Diamonds in the Rough: St Kitts & Nevis

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Visiting St. Kitts aboard the charter yacht Shake n’ Bake TBD reveals an island in transition—and a promising future.

Story and photos by Kim Kavin

Wax no longer dripped. Its dollops and splatters had cooled, leaving unintentional patterns on the tables, the tools, even the walls where brushes had been shaken clean. The space was eerily still, weighted down by muggy Caribbean heat. Overhead light bulbs were dark. All the artists had gone home in time to pry the wax from beneath their fingernails before supper.

Each woman had left her fabric strung up and spread out to dry, part of a process that could take days, if not weeks. Reds, blues, purples, yellows—the swaths of colors dangling in the shadows looked almost like jumbled rainbows, all still finding their arcs.

Creating batik, you see, is a long game of building layers. The more layers, the more valuable the print is. Adding wax, dipping ink, letting it dry, adding more wax, dipping more ink, letting it dry again: There’s a rhythm to the work here at Caribelle Batik on St. Kitts. Beauty lies not only in the final garments, but also in their creation. Adding just the right layers is a process with deep respect for tradition—and with an eye on what today’s visitors want to see in the product.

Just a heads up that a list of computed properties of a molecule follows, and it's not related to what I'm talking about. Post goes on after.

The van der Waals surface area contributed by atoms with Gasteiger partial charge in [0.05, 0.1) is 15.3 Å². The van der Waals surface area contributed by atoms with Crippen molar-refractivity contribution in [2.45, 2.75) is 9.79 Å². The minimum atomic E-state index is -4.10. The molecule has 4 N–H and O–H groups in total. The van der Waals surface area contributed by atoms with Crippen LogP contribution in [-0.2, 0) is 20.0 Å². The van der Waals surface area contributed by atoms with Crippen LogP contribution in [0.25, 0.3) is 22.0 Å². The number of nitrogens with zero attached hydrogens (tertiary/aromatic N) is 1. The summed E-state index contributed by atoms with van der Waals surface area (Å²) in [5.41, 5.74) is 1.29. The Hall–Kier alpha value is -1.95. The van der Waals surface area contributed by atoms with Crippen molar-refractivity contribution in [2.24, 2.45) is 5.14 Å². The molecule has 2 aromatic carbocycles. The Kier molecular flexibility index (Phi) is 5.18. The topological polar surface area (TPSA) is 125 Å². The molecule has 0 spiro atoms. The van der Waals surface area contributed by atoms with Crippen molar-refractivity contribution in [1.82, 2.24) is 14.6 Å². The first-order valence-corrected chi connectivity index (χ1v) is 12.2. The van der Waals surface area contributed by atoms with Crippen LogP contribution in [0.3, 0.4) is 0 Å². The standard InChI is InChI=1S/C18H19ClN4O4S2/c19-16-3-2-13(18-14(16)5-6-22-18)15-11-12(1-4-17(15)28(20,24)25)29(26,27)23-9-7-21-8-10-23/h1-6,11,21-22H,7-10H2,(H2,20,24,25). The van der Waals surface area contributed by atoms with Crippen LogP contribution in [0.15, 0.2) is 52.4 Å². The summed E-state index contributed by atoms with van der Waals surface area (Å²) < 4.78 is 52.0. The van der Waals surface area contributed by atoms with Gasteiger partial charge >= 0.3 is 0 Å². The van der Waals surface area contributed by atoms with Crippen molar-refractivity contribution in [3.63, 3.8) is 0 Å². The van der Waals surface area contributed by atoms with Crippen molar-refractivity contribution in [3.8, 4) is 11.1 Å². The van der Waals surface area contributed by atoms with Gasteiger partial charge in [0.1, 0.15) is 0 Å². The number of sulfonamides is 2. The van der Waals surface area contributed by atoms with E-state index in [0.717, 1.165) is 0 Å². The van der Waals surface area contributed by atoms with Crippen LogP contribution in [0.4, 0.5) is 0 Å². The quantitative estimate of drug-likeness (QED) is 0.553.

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I stepped out of the artists’ den and watched my friends head for the cash registers at the boutique upstairs. I instead made my way outside, into the bright daylight. It shone down across St. Kitts in a way that looked as mesmerizing to me as those left-behind wax patterns. On other Caribbean islands, the sunbeams would have landed upon hotel after hotel, mile after mile of sprawling development. There was some of that here, but not nearly as much. I could see grass. And trees. Lots and lots of it, exactly where nature had planted it, in gorgeous layers.

Visiting this region for a week is a world apart from a week spent in busier Caribbean locales like Sint Maarten and St. Barts. Those islands can be part of an itinerary that includes St. Kitts, or you can anchor at St. Kitts and its sister island, Nevis, for the full week to enjoy a slower pace of life. There is high-style civilization if you want it—the Four Seasons Resort Nevis has a par-71 golf course, a spa offering massages and more, and five gourmet restaurants—but there is also the chance to hike St. Kitts vistas where no development at all can be seen for miles.

[View the complete photo gallery and exclusive zip-lining video at the bottom of the page.]